LAS VEGAS: Lenovo refreshed its 360-degree hinge laptop range with the Yoga 3 at CES 2015, revealing new 11in and 14in models which claim to be thinner and lighter updates to previous iterations.
The 14in Lenovo Yoga 3 features a similar chassis size as seen on previous 13in Yoga devices but with a 14in display. Weighing 1.6kg, the larger model is powered by Intel's upcoming 5th-Generation Core processor, based on the Broadwell architecture, for a more power.
We got a closer look at the 14in Yoga 3 at Lenovo's Booth at CES to see just how the aforementioned features stand up in reality.
Design and build
What has always made the Lenovo's Yoga devices stand out from many other laptops on the market is its 360-degree hinge. This flexibility makes it superior to many other notebook devices out there, as the Yoga's simple design enables it to be used in a number of positions.
By rotating the display back from 'notebook mode', it can be bent into either 'tent mode', for example, which allows the Yoga to stand on its two parts so it can be watched on uneven surfaces, 'stand mode', which enables the screen to be viewed while being supported by the keyboard, or 'tablet mode', where the bottom of the keyboard and lid meet so it can be used as a tablet.
The Yoga 3 builds on this successful design and like previous models works perfectly well, slipping easily between modes quickly and easily.
Measuring 18.3mm thick, the Lenovo Yoga 3 doesn't feel as thin as it sounds in reality and feels rather clunky. Perhaps this is because we are naturally comparing it with its sibling, the Yoga 3 Pro, which was released late last year and measures just 12.8mm thick.
Nevertheless, the Yoga 3 boasts a bigger 14in display over the Yoga Pro 3's 13in screen. It definitely deserves a medal for premium design and build when compared with many other laptops we've tested recently. It has a smart look about it and feels luxurious as well.
We found that the gunmetal-grey finish is stylish but simple enough to complement other devices you might want to use alongside it.
Build quality is also a strong point for the Yoga 3, which is essential owing to its flexibility compared with other laptops on the market. Both the keyboard and the screen feel robust and sturdy despite the Yoga's slim, lightweight construction.
Twisting the display in opposite directions at both sides gave us no cause for concern, as it felt sturdy and maintained considerable resistance.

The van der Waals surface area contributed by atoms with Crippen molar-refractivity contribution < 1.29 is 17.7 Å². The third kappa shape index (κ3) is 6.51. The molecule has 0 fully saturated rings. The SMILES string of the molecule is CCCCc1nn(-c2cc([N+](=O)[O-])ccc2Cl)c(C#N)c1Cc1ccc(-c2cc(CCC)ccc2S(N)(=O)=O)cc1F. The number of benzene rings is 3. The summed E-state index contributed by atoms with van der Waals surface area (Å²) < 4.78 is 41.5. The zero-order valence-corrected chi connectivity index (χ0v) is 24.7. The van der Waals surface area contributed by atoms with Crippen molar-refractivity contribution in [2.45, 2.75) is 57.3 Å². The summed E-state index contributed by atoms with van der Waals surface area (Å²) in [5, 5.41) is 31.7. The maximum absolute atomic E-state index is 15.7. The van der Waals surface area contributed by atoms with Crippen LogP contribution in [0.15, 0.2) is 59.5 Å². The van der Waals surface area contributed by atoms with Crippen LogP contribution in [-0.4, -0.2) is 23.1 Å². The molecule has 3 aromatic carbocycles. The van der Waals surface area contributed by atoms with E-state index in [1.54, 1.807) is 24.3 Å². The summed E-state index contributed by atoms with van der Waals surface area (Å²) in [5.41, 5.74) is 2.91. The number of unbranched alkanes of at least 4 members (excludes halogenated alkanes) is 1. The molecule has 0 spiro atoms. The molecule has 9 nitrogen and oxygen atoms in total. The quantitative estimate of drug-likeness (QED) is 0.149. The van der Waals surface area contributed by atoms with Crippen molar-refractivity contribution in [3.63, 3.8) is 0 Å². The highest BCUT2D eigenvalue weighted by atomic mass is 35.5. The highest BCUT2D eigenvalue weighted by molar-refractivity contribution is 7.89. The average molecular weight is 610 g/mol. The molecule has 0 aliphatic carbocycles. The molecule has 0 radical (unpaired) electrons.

The Yoga 3s Qwerty keyboard feels great to type on and was a pleasure to use in our short tests, though we'd have to try it out properly by constructing long documents or complex spreadsheets. The keyboard is also backlit, meaning it's ideal for typing in low light conditions.
The Yoga 3 features a 14in FHD 1920x180 resolution IPS display, which means that all images, whether movie clips, photographs or webpages, look brilliantly clear, sharp and vibrant.
Pixels aren't visible unless you look closely, and viewing angles are good. Moving images appear sharp and, on first tests, the touchscreen commands seem very fluid. We enjoyed using the touchscreen to skip between tabs and apps, for example.
The Yoga 3 we tested had a 5th-Generation Intel Core processor, based on the latest Broadwell architecture, along with 8GB of RAM and running Windows 8.1. Unfortunately, we didn't have long enough to test its performance capabilities during our brief hands-on time.
But it seemed very responsive to commands, probably due to its Intel Core i7 processor, and we found that the device offered an all round fluid experience.
The Yoga 3 offers the same innovative design as previous Yoga products but with a significant performance upgrade. In our short experience with it, we found it fun to use with fast and responsive performance, but it did feel a little too chunky, especially for those wanting a portable machine.
Both 11in and 14in Yoga 3 models are available in the US now in orange, black, white or silver, but UK availability is yet to be announced.